By: Sarah Louise
My OCD began to develop at the age of seven, around the time of my grandma’s death. After my grandmother passed away, I would place our coats on the stairs every night; I would put my dad’s coat on top of mine and my mum’s so he would protect us from danger.
While I have fond memories of primary school, I remember one distressing incident at school when I was 7 years old. Needing to use the bathroom, I raised my hand to request permission to leave my seat. The teacher refused and asked me to wait. Before I knew it, I had an accident. I felt so embarrassed and ashamed. For a long time after this incident, I was obsessed with going to the bathroom. Before leaving the house, I would go to the bathroom frequently, even if I didn’t need to go, to prevent the incident from happening again. During long car journeys with my family, we would stop frequently at service stations; I was so anxious the incident would occur again, that I wanted to stop as frequently as possible. Shortly after, my mother took me to see a doctor about the problem.
At the age of 16, I felt increasingly anxious. I worried about everything: war, death, events reported in the press, my family, illness, disease. Despite everything going well in my life, I was expecting something horrible to happen. I also began to experience intrusive thoughts. I did not understand what was happening; I thought I was a bad person for thinking what I was thinking. As my fears escalated, I began to develop rituals. At one point, I could not use the bathroom without physically licking the taps. As you can imagine this did not to do my physical health any favors. If I went shopping, I would restack the shelves ensuring everything was facing the same way. If one side of my body was touching something, I had to ensure the other side touched it too. My hands and feet constantly tapped to a rhythm of four movements. It was exhausting.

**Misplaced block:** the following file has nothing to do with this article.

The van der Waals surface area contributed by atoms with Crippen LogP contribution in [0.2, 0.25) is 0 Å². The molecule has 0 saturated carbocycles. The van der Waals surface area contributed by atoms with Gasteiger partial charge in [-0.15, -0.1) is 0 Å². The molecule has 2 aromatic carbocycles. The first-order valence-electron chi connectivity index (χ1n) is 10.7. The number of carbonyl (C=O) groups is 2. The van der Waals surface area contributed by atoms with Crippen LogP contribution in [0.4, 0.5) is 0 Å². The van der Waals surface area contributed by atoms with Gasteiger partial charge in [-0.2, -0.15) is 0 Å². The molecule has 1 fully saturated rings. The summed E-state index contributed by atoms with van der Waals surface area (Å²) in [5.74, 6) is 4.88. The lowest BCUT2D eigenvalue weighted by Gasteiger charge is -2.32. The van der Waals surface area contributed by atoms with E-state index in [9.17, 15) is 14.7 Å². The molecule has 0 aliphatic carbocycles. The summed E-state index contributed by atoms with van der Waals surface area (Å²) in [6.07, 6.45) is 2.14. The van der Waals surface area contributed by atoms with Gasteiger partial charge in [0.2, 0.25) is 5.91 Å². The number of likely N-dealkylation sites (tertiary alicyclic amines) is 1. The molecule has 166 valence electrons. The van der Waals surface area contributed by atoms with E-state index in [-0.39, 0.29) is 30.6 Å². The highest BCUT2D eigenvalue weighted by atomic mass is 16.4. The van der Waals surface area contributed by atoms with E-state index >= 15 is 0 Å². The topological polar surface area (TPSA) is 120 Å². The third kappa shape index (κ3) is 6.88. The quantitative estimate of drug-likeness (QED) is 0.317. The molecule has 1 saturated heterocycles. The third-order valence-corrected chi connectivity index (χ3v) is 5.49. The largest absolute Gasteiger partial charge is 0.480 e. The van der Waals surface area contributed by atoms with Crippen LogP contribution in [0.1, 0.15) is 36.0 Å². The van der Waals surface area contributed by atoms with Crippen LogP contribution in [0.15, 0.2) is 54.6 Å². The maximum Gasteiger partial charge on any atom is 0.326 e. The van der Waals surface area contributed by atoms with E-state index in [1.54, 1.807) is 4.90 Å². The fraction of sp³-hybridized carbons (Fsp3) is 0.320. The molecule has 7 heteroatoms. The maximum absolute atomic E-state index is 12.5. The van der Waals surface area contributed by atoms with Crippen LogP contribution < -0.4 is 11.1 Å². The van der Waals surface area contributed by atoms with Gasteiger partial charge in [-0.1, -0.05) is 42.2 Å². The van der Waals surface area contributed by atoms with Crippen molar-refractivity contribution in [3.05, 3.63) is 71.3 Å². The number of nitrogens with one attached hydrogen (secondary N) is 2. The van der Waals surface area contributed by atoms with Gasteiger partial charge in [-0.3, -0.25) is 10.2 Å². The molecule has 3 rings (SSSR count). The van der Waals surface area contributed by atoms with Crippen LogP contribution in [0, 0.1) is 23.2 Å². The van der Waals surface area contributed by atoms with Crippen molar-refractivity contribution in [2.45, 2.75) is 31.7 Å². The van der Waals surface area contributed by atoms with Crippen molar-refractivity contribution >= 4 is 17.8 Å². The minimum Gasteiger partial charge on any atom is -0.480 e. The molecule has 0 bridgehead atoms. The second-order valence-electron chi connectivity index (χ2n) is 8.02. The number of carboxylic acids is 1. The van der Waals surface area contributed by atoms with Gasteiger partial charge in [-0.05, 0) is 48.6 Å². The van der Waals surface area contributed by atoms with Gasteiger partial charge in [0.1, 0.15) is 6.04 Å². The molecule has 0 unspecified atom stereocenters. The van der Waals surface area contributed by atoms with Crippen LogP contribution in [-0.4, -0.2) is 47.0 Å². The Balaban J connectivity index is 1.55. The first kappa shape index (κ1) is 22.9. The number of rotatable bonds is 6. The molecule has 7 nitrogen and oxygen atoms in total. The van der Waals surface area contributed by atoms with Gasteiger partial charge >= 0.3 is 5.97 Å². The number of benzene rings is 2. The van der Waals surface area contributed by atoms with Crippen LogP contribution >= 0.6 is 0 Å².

I felt trapped within myself. My thoughts were like a river cascading through my mind distorting my reality. My rituals and compulsions offered only short-term relief. If I felt I had not performed the rituals properly, I would need to do them all over again. It was impossible to function properly and I had no energy to fight the urges.
Around this time, my mum took me to a GP who referred me to the Child and Adolescent Mental Health Services. I was diagnosed with obsessive compulsive disorder (OCD). I was put on medication and started cognitive behavior therapy (CBT). I continued this therapy for two years, until I was 18. At that point, I understood that I would be living with this monster for the rest of my life. Nobody understood what I was going through. I felt so alone.
Once I stopped the weekly therapy, my anxiety persisted. Over the next few years, my OCD was up and down. I was holding down a job and maintaining relationships. However, the OCD was always in my mind, always picking at me, always having the upper hand. I was victimized by the bully in my own head. Constantly doubting myself, I always sought reassurance. I was always scared of what was coming next. I slept a lot as it kept the pain away.
Over the years, I have had my medications changed and dosages upped, I have taken beta-blockers, and I have tried various forms of therapy. I have bad days and good days.
My greatest tool in the battle against OCD is the support I receive from loved ones, especially my parents who have offered endless reassurance and love. While I understand I have a debilitating mental illness, I will not allow it to define me.
Sarah Louise writes to aid her own recovery and to end the stigma surrounding mental health.
This story is part of our blog series called “Stories from the OCD Community.” Stories from the community are submitted and edited by Toni Palombi. If you are interested in sharing your story you can view submission details at www.iocdf.org/ocd-stories.